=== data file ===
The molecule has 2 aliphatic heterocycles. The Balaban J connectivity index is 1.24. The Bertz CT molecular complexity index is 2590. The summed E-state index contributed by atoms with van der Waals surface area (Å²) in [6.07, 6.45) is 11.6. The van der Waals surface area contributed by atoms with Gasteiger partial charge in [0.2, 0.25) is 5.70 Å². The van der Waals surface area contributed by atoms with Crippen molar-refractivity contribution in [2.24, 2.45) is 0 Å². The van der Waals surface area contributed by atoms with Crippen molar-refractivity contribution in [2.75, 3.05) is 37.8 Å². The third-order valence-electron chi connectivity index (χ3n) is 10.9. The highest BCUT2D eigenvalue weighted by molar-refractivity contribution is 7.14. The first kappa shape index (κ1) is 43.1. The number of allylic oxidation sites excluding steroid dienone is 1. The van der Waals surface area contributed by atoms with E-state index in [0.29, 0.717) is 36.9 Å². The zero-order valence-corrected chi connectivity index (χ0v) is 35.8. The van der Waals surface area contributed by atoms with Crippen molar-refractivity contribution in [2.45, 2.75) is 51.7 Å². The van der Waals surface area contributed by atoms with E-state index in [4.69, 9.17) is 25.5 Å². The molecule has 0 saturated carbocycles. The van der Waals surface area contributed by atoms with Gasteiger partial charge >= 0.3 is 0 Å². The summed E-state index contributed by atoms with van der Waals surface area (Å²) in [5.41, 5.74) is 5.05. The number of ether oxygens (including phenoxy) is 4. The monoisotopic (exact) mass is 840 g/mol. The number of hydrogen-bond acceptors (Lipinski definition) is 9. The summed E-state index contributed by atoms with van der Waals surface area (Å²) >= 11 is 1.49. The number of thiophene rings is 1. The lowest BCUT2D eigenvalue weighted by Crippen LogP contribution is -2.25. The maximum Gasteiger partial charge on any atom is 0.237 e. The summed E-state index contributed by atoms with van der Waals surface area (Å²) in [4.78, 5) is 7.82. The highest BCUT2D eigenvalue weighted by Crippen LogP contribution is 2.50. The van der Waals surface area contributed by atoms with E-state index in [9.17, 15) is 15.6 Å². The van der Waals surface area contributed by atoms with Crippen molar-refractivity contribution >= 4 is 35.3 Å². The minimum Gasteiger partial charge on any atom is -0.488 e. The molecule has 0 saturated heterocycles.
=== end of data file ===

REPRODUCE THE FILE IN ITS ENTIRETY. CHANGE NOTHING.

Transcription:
The molecule has 2 aliphatic heterocycles. The Balaban J connectivity index is 1.24. The Bertz CT molecular complexity index is 2590. The summed E-state index contributed by atoms with van der Waals surface area (Å²) in [6.07, 6.45) is 11.6. The van der Waals surface area contributed by atoms with Gasteiger partial charge in [0.2, 0.25) is 5.70 Å². The van der Waals surface area contributed by atoms with Crippen molar-refractivity contribution in [2.24, 2.45) is 0 Å². The van der Waals surface area contributed by atoms with Crippen molar-refractivity contribution in [2.75, 3.05) is 37.8 Å². The third-order valence-electron chi connectivity index (χ3n) is 10.9. The highest BCUT2D eigenvalue weighted by molar-refractivity contribution is 7.14. The first kappa shape index (κ1) is 43.1. The number of allylic oxidation sites excluding steroid dienone is 1. The van der Waals surface area contributed by atoms with E-state index in [0.29, 0.717) is 36.9 Å². The zero-order valence-corrected chi connectivity index (χ0v) is 35.8. The van der Waals surface area contributed by atoms with Crippen molar-refractivity contribution in [2.45, 2.75) is 51.7 Å². The van der Waals surface area contributed by atoms with E-state index in [4.69, 9.17) is 25.5 Å². The molecule has 0 saturated carbocycles. The van der Waals surface area contributed by atoms with Gasteiger partial charge >= 0.3 is 0 Å². The summed E-state index contributed by atoms with van der Waals surface area (Å²) in [5.41, 5.74) is 5.05. The number of ether oxygens (including phenoxy) is 4. The monoisotopic (exact) mass is 840 g/mol. The number of hydrogen-bond acceptors (Lipinski definition) is 9. The summed E-state index contributed by atoms with van der Waals surface area (Å²) >= 11 is 1.49. The number of thiophene rings is 1. The lowest BCUT2D eigenvalue weighted by Crippen LogP contribution is -2.25. The maximum Gasteiger partial charge on any atom is 0.237 e. The summed E-state index contributed by atoms with van der Waals surface area (Å²) in [4.78, 5) is 7.82. The highest BCUT2D eigenvalue weighted by Crippen LogP contribution is 2.50. The van der Waals surface area contributed by atoms with E-state index in [9.17, 15) is 15.6 Å². The van der Waals surface area contributed by atoms with Crippen molar-refractivity contribution >= 4 is 35.3 Å². The minimum Gasteiger partial charge on any atom is -0.488 e. The molecule has 0 saturated heterocycles.